Dr. Wu of e-telligence Research and Consulting answered a few questions I asked him about China-Taiwan relations. His firm focuses on these relations and has a bi-weekly report you can subscribe to. Please contact e-telligence at [email protected]
1. How has the ECFA affected trans-border relations?
ETRC: Singed on June 29, 2010, the “Economic Cooperation Framework
Agreement” (ECFA) has brought three fundamental changes to
cross-Strait relations between China and Taiwan:
(a) An institutional mechanism (ECFA) has been put in place that would
make the ongoing socioeconomic engagement between China and
Taiwan irreversible, no matter which political party or candidate wins
the next election;
(b) The flow of capital and personnel has now become truly a two-way
exchange, with more Chinese investments expected in Taiwan after
the signing of the mutual investment protection agreement in early
© It heightens the likelihood for Taiwan to be economically integrated
regionally and maintains the competitiveness of Taiwanese products
and services following the formation of the “China plus ASEAN” free
trade area in January 2010.
2. It is estimated that the DPP cannot reverse the economic progress of
the KMT. What are your firm’s views on that?
ETRC: Direct transportation links, Chinese tourists to Taiwan and the
signing of ECFA in 2010 have been three of the most important
breakthroughs in the post-2008 cross-Strait rapprochement.
First, the direct air and sea links between major cities on both sides of the
Taiwan Strait have not only made travels more convenient, they have
fundamentally changed the development and operation strategies for
businesses. For example, it is now possible for Taiwanese business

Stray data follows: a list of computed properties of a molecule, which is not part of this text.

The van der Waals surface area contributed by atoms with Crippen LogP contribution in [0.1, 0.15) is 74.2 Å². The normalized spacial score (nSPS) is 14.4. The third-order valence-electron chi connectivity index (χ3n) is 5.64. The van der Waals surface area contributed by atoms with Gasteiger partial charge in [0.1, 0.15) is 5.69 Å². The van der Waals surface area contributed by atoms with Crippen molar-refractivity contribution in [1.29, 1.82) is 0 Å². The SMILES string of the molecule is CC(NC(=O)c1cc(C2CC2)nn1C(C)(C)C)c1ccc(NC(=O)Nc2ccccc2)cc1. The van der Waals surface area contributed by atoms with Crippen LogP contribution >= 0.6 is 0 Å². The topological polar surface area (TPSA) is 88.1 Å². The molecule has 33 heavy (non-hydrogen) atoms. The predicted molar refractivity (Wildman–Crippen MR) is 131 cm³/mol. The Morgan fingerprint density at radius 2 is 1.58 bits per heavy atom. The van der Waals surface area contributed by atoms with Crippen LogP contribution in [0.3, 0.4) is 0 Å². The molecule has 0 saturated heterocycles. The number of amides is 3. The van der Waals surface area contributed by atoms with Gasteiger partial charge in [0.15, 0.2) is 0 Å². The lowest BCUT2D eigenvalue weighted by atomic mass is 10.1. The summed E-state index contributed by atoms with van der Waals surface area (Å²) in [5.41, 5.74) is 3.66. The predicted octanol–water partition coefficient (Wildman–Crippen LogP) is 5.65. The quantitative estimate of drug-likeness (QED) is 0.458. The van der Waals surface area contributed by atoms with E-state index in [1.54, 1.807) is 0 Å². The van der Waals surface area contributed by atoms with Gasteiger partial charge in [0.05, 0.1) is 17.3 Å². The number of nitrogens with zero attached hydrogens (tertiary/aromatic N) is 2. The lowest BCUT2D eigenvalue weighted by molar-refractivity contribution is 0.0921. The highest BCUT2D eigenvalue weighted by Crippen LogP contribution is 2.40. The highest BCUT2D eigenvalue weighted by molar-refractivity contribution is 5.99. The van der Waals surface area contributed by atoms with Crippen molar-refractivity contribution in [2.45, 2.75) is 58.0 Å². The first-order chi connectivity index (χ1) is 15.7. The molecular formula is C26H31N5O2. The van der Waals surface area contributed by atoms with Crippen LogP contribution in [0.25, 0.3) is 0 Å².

executives to fly to Shanghai in the morning, meet Chinese counterparts
for lunch, and come back to Taipei for a late supper—all in the same day!
It is thus no longer necessary to have both manufacturing facilities and
corporate headquarters in China, as it has often been the case for
Taiwanese businesses since 1990s.
Second, the influx of Chinese tourists to Taiwan—projected to exceed 2.2
million this year—has provided a timely boost to the island’s retail and
hospitality industries. Though some of the retailers have been
disappointed by the per capita spending—approximately US$160—of
Chinese tourists, the number is expected to steadily increase in the
coming years. On the other hand, besides new boutique and business
hotels, more leading brands of international hotel chains have come into
Taiwan and established operations around the island, including the
Meridien, the W Hotel, and the Mandarin Oriental.
Finally, the opposition DPP has often reiterated its position that it will not
unilaterally terminate the ECFA if it returns to power. That continues to
be the position held by the newly-elected DPP Chairman, Su
Tseng-chang. In addition, since cross-Strait relations have been identified
as one of the major factors for the DPP losing two consecutive
presidential elections, most expect some fundamental changes in its
stance toward China are almost inevitable. In addition, Su has repeatedly
stated that he would be willing to visit China if no pre-conditions were
attached. That, however, remains a long shot in the near future.
3. How has the military situation changed in the past 10 years? Has
Taiwan positioned itself in an irreversibly tight relationship with the
ETRC: A credible defense has always been one of the few
subject-matters where both the KMT and the DPP can agree upon.
Though cross-Strait military tension has eased significantly, it continues
to be a government priority to acquire advanced weapons systems, mostly
from the United States. The latest item is an upgrade package to enhance
the combat capabilities of Taiwan’s existing fleet of F-16 A/B fighters.
China, on the other hand, has been engaged in an ambitious military
modernization and expansion program that goes far beyond Taiwan. With
the percentage of its annual military budget growing at double-digit,
countries like the US and Japan are concerned over the rising Chinese
military might and the possible impact on regional peace and stability.
In addition, despite the socioeconomic progress in cross-Strait ties since
2008, China’s military threat against Taiwan has not changed, particularly
its missile deployment along the southeastern coastal provinces. The
continued military threat against Taiwan, in turn, continues to justify the
procurement of advanced weapons from countries like the US.